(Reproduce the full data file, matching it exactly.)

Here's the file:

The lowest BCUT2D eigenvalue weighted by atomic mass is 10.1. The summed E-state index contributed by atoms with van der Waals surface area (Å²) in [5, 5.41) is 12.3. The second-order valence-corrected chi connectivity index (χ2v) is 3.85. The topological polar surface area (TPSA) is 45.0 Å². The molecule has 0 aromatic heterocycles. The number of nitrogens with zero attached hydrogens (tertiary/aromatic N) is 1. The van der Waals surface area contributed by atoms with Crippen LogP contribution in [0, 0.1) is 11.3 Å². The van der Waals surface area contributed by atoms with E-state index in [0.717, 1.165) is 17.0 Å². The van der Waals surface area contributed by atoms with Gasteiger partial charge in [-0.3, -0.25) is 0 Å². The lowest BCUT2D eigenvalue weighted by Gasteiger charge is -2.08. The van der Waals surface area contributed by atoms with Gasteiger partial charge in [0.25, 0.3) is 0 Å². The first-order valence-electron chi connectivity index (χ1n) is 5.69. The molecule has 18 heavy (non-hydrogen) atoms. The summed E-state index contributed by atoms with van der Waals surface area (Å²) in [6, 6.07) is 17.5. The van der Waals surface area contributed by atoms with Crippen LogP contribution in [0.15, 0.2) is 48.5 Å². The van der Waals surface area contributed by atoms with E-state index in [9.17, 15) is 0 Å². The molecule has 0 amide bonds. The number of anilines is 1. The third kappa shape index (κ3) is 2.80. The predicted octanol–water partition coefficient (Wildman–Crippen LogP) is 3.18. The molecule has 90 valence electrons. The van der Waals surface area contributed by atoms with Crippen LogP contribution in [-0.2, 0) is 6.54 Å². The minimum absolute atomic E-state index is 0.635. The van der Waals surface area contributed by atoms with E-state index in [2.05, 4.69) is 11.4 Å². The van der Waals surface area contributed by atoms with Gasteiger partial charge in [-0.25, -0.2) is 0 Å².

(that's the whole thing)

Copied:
The lowest BCUT2D eigenvalue weighted by atomic mass is 10.1. The summed E-state index contributed by atoms with van der Waals surface area (Å²) in [5, 5.41) is 12.3. The second-order valence-corrected chi connectivity index (χ2v) is 3.85. The topological polar surface area (TPSA) is 45.0 Å². The molecule has 0 aromatic heterocycles. The number of nitrogens with zero attached hydrogens (tertiary/aromatic N) is 1. The van der Waals surface area contributed by atoms with Crippen LogP contribution in [0, 0.1) is 11.3 Å². The van der Waals surface area contributed by atoms with E-state index in [0.717, 1.165) is 17.0 Å². The van der Waals surface area contributed by atoms with Gasteiger partial charge in [-0.3, -0.25) is 0 Å². The lowest BCUT2D eigenvalue weighted by Gasteiger charge is -2.08. The van der Waals surface area contributed by atoms with Gasteiger partial charge in [0.25, 0.3) is 0 Å². The first-order valence-electron chi connectivity index (χ1n) is 5.69. The molecule has 18 heavy (non-hydrogen) atoms. The summed E-state index contributed by atoms with van der Waals surface area (Å²) in [6, 6.07) is 17.5. The van der Waals surface area contributed by atoms with Crippen LogP contribution in [0.15, 0.2) is 48.5 Å². The van der Waals surface area contributed by atoms with E-state index in [9.17, 15) is 0 Å². The molecule has 0 amide bonds. The number of anilines is 1. The third kappa shape index (κ3) is 2.80. The predicted octanol–water partition coefficient (Wildman–Crippen LogP) is 3.18. The molecule has 90 valence electrons. The van der Waals surface area contributed by atoms with Crippen LogP contribution in [-0.2, 0) is 6.54 Å². The minimum absolute atomic E-state index is 0.635. The van der Waals surface area contributed by atoms with E-state index in [2.05, 4.69) is 11.4 Å². The van der Waals surface area contributed by atoms with Gasteiger partial charge in [-0.25, -0.2) is 0 Å².